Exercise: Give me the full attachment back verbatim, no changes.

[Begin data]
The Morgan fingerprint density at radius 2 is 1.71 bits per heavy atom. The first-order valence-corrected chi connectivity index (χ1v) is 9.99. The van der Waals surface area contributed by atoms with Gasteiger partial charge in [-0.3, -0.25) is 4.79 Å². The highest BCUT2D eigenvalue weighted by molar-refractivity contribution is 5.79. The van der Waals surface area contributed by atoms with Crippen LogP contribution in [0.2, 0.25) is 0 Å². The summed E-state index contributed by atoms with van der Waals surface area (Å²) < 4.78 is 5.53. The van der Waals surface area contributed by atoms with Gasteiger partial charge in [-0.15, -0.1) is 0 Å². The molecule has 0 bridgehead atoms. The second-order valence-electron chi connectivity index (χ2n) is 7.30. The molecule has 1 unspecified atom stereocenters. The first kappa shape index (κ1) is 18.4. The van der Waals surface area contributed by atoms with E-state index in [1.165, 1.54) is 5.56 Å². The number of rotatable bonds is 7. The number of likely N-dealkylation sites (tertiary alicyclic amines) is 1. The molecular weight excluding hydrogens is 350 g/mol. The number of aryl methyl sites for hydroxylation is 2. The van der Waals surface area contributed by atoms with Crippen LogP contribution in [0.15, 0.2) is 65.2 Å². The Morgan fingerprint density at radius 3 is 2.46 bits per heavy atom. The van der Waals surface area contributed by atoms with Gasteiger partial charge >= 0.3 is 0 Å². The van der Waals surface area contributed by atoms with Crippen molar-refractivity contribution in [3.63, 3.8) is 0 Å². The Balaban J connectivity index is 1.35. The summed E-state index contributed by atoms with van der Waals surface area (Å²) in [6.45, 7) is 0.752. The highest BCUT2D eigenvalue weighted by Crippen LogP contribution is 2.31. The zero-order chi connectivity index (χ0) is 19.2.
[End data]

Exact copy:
The Morgan fingerprint density at radius 2 is 1.71 bits per heavy atom. The first-order valence-corrected chi connectivity index (χ1v) is 9.99. The van der Waals surface area contributed by atoms with Gasteiger partial charge in [-0.3, -0.25) is 4.79 Å². The highest BCUT2D eigenvalue weighted by molar-refractivity contribution is 5.79. The van der Waals surface area contributed by atoms with Crippen LogP contribution in [0.2, 0.25) is 0 Å². The summed E-state index contributed by atoms with van der Waals surface area (Å²) < 4.78 is 5.53. The van der Waals surface area contributed by atoms with Gasteiger partial charge in [-0.15, -0.1) is 0 Å². The molecule has 0 bridgehead atoms. The second-order valence-electron chi connectivity index (χ2n) is 7.30. The molecule has 1 unspecified atom stereocenters. The first kappa shape index (κ1) is 18.4. The van der Waals surface area contributed by atoms with E-state index in [1.165, 1.54) is 5.56 Å². The number of rotatable bonds is 7. The number of likely N-dealkylation sites (tertiary alicyclic amines) is 1. The molecular weight excluding hydrogens is 350 g/mol. The number of aryl methyl sites for hydroxylation is 2. The van der Waals surface area contributed by atoms with Crippen LogP contribution in [0.15, 0.2) is 65.2 Å². The Morgan fingerprint density at radius 3 is 2.46 bits per heavy atom. The van der Waals surface area contributed by atoms with Gasteiger partial charge >= 0.3 is 0 Å². The van der Waals surface area contributed by atoms with Crippen molar-refractivity contribution in [3.63, 3.8) is 0 Å². The Balaban J connectivity index is 1.35. The summed E-state index contributed by atoms with van der Waals surface area (Å²) in [6.45, 7) is 0.752. The highest BCUT2D eigenvalue weighted by Crippen LogP contribution is 2.31. The zero-order chi connectivity index (χ0) is 19.2.